Multicultural News

A visit to Camp Atterbury to meet Afghan refugees, see operations

EDINBURGH, Ind. (WISH) — For the first time, Camp Atterbury on Thursday opened to area journalists.

The tour lasted roughly half a dozen hours, covered a lot of ground, and highlighted the challenges many on the military campus face.

For many Afghan refugees, Camp Atterbury is an important start to starting a new life in America. Already for many, it’s meant giving birth and getting married. For nearly
7,000 people, it’s not perfect but, considering this move for many meant life or death, it works.

Sulam Akbarzada and his family escaped Afghanistan. He summed up why he left: “Because my father-in-law works with the army and it was the most dangerous was for her. Because the family of army people were not safe in Afghanistan.”

Akbarzada and his wife said that literally just before their wedding ceremony in Afghanistan, the Taliban converged on the city, forcing them to cancel.

Two weeks later, they made their way to the airport, got on a plane and eventually made it to America.

“Put us anywhere they want. I will just be in peace. That’s all I want.”

Safety is what Camp Atterbury officials said Afghan guests also experience. There’s a uniformity in buildings and operations. That’s thanks to months of practice, cultural training and feedback. New arrivals now quickly move through the intake process and health screenings.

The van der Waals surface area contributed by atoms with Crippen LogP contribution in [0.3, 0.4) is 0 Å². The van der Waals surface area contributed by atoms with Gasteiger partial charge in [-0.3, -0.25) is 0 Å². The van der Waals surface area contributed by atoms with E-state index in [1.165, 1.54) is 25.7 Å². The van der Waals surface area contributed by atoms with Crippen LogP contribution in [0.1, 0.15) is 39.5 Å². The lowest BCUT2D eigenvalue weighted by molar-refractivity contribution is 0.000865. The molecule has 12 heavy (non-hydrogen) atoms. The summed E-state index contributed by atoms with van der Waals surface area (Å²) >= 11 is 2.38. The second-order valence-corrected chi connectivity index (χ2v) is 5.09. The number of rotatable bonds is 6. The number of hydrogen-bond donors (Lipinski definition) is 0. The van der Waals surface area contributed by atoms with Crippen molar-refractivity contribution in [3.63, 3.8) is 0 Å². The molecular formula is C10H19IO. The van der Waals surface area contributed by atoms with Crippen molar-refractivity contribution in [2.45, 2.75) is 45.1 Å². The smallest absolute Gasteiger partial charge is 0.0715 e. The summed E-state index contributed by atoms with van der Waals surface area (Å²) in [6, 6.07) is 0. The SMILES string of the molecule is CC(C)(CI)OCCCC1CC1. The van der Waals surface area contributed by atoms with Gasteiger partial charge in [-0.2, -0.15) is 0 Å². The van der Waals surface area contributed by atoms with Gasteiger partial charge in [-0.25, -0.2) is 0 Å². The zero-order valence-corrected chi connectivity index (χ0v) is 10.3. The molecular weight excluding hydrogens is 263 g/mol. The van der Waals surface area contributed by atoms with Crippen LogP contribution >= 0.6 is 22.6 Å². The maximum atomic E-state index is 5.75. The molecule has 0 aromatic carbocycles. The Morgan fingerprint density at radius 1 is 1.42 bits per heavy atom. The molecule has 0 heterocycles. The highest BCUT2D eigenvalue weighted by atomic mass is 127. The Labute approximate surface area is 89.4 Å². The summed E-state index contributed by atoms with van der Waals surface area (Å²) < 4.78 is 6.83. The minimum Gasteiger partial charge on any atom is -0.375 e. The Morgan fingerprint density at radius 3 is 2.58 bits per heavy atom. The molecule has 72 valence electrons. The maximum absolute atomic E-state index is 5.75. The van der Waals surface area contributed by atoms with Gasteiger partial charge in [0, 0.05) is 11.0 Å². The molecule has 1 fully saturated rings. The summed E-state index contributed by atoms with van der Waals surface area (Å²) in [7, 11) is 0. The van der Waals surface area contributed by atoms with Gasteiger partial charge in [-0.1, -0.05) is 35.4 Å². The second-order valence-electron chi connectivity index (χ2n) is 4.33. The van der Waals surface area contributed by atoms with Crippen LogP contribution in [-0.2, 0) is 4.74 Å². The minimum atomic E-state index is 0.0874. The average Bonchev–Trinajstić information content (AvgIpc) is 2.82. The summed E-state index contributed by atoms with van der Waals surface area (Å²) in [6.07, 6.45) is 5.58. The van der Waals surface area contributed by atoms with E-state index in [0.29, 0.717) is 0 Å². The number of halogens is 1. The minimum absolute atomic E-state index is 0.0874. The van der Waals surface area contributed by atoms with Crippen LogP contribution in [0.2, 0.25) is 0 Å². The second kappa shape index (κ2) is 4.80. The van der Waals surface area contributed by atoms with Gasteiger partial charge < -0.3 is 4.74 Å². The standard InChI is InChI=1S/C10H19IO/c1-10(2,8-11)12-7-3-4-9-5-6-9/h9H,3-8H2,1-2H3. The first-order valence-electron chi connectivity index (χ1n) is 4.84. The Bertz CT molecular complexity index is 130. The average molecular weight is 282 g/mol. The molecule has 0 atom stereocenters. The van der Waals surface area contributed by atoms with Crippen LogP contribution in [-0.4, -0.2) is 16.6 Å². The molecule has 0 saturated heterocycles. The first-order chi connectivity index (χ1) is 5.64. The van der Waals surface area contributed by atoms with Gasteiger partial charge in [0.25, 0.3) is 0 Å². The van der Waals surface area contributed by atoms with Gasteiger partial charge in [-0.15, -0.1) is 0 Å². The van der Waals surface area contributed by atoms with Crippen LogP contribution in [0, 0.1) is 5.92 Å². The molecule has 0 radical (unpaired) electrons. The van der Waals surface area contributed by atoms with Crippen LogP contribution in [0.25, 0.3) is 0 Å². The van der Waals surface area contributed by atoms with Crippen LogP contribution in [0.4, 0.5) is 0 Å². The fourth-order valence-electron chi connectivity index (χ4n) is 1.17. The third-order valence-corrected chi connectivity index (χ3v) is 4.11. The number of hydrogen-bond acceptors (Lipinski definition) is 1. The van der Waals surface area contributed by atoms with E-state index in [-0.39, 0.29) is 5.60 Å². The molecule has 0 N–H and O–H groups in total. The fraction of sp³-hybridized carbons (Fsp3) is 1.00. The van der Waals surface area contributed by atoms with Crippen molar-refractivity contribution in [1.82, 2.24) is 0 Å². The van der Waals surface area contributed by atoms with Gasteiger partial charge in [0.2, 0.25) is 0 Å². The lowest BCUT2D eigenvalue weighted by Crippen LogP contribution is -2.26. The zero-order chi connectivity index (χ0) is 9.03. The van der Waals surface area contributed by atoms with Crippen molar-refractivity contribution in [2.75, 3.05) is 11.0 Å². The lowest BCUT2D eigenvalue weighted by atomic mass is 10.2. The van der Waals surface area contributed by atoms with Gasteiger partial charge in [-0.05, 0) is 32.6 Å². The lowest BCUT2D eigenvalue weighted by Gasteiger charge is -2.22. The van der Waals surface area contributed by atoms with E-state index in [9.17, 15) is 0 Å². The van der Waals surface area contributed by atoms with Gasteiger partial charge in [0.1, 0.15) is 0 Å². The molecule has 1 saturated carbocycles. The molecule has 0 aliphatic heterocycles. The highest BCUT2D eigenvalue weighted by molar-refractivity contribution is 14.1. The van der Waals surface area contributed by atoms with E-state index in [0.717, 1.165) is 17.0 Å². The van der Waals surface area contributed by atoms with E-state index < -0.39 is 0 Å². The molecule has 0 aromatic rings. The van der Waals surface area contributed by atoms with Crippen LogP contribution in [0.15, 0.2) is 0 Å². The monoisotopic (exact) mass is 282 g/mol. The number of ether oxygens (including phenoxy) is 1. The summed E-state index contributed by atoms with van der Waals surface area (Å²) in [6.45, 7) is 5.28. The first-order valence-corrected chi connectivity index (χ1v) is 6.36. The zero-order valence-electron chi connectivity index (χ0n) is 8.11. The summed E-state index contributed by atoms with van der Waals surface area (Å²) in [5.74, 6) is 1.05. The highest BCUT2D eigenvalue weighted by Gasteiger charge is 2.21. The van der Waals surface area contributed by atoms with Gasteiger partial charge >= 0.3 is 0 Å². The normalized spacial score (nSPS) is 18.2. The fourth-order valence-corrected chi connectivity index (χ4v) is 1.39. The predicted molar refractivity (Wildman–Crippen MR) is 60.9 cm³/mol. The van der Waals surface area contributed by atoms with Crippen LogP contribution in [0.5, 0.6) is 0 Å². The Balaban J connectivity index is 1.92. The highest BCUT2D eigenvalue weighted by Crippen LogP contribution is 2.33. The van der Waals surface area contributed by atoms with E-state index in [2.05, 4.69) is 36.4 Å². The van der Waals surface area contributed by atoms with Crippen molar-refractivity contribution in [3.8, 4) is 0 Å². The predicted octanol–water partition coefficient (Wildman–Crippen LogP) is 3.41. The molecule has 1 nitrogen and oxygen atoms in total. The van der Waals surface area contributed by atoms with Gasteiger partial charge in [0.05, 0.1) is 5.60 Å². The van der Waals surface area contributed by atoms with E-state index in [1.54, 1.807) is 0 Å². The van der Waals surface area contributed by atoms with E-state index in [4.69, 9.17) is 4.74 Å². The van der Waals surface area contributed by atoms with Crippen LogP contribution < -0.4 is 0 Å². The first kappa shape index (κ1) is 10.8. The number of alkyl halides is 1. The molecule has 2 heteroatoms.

“We’ve given so far about 46,000 vaccinations,” said one of the Navy representatives during the tour.

Eventually, refugees were assigned to barracks, which have become somewhat of a community. Clothes are left to dry, families gather outside, and children play, often with soldiers.

“The people he told me if it was a good area, or no. Whether we needed to go,” said Sgt. 1st Class Richard Hernandez of the interpreter he worked with while deployed in Afghanistan in 2012.

He unexpectedly saw the interpreter he worked with in 2012 exit one of the first buses at Camp Atterbury. So, Hernandez said, being here for Operation Allies Welcome isn’t work; it’s appreciation. “Soldiers in my unit came home safe because he looked out for us as we looked out for him.”

The guests will undergo extensive background testing, fingerprinting before getting work authorization, and being resettled. Where they’ll go isn’t clear, but they can hope.

“I want to go to San Diego,” Akbarzada said and then laughed.

Representatives say considering Camp Atterbury was used as a prisoner-of-war camp in World War II, it’s great to see it as a location for people to start off their new lives in America.

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